Testing Urged As COVID-19 Hospitalizations Rise In Wisconsin

525 Patients With COVID-19 Hospitalized As Of Tuesday, A Level Not Seen Since February

a man remains in his car as a white swab is inserted into his nose by a man in a blue medical gown and gloves
Brian Andryk of Verona is tested for COVID-19 on Friday, Sept. 25, 2020, at the Alliant Energy Center in Madison. Angela Major/WPR

Testing for COVID-19 has gone up across Wisconsin after steep declines this spring. But some infectious disease doctors say more testing is needed in light of the more contagious delta variant and hospitalizations in the state reaching a level not seen since February.

Anyone who has been potentially exposed to the virus should get tested, the Centers for Disease Control and Prevention says — that includes people who are fully vaccinated. The agency is also advising everyone, including those vaccinated, to wear a mask in areas of high transmission.

But large community testing and vaccination sites that were operating across the state for much of the pandemic have closed, leaving people to rely on public health departments, doctor’s offices, pharmacies and schools for testing.

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People who have symptoms of COVID-19 like coughing, runny nose, sore throat, fever, or loss of taste or smell, or people who are traveling should get tested for COVID-19, according to current CDC and Wisconsin Department of Health Services guidelines.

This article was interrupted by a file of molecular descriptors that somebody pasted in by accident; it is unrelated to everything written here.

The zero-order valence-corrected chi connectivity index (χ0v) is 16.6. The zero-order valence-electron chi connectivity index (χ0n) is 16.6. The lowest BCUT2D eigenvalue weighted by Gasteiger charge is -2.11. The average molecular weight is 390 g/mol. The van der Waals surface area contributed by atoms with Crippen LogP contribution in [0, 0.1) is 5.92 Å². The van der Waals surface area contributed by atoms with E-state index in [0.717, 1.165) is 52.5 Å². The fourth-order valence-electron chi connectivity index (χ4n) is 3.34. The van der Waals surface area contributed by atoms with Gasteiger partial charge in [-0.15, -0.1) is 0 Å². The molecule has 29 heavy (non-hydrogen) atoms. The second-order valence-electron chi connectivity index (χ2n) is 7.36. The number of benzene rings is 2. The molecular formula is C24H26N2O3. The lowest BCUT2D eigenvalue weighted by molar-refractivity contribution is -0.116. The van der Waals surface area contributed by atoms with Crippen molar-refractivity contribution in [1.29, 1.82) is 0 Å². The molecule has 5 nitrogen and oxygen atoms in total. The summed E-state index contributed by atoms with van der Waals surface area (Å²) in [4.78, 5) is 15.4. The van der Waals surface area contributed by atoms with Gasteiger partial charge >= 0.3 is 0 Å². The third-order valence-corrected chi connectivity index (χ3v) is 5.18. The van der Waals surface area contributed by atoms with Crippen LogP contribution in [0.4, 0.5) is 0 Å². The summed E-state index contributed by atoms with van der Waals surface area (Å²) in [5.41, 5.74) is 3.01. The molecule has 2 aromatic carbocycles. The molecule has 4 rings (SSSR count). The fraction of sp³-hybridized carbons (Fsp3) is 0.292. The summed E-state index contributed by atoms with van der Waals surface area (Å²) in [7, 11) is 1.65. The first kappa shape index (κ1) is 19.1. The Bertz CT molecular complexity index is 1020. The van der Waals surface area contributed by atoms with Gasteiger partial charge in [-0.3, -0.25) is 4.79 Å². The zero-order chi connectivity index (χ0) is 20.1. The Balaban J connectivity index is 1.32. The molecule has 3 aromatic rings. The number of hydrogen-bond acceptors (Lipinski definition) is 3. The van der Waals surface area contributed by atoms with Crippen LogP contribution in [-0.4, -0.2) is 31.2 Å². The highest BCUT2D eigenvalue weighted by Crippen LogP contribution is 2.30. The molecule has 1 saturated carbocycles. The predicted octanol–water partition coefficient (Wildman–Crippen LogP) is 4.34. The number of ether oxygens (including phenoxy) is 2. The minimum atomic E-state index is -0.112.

“It’s good for a patient with symptoms to know whether its COVID or not, so they know whether to quarantine and let others they might have infected know,” said Dr. Dan Shirley, an infectious disease specialist with UW Health. “The other important thing is just to know how much COVID-19 there is in our state.”

In the past two weeks, the number of COVID-19 tests done across the state have ranged from roughly 12,000 to over 20,000. While that’s an increase from the drop-off from earlier this summer when cases were lower, it’s nowhere near the daily number of tests done at the pandemic’s peak last fall.

“And so it does suggest some level of under testing. I think that’s in part because frankly people have COVID fatigue and don’t want to go out and get tested,” said Dr. Ben Weston, director of Medical Services for the Milwaukee County Office of Emergency Management and associate professor at the Medical College of Wisconsin.

Where To Get Tested For COVID-19

Pharmacy chains like CVS and Walgreens offer COVID-19 testing. Walgreens offers drive through testing for people ages 3 and older, according to its website which says three kinds of tests are available: a rapid diagnostic test which produces results in less than 24 hours; a PCR test which takes longer because it has to be sent to a lab; or an antigen test which can produce results in as little as an hour.

Independent pharmacies around Wisconsin are also offering testing. Hometown Pharmacy offers COVID-19 testing at 11 locations.

In addition, DHS will send a do-it-yourself COVID-19 test kit to your home. There is no cost, and you don’t have to have symptoms to get the saliva-based PCR test which must be witnessed by a licensed health care professional and can be done via ZOOM.

Wisconsin schools will also be offering voluntary testing for students, families, teacher and staff this fall under a program announced by the state health department in June.

The Rock County Public Health Department says several local school districts have been connected to labs through the school testing program. Overall there has been a slight increase in testing locally, according to the department which is also exploring partnerships to increase testing capacity locally.

DHS has a map of where to find testing sites in your area.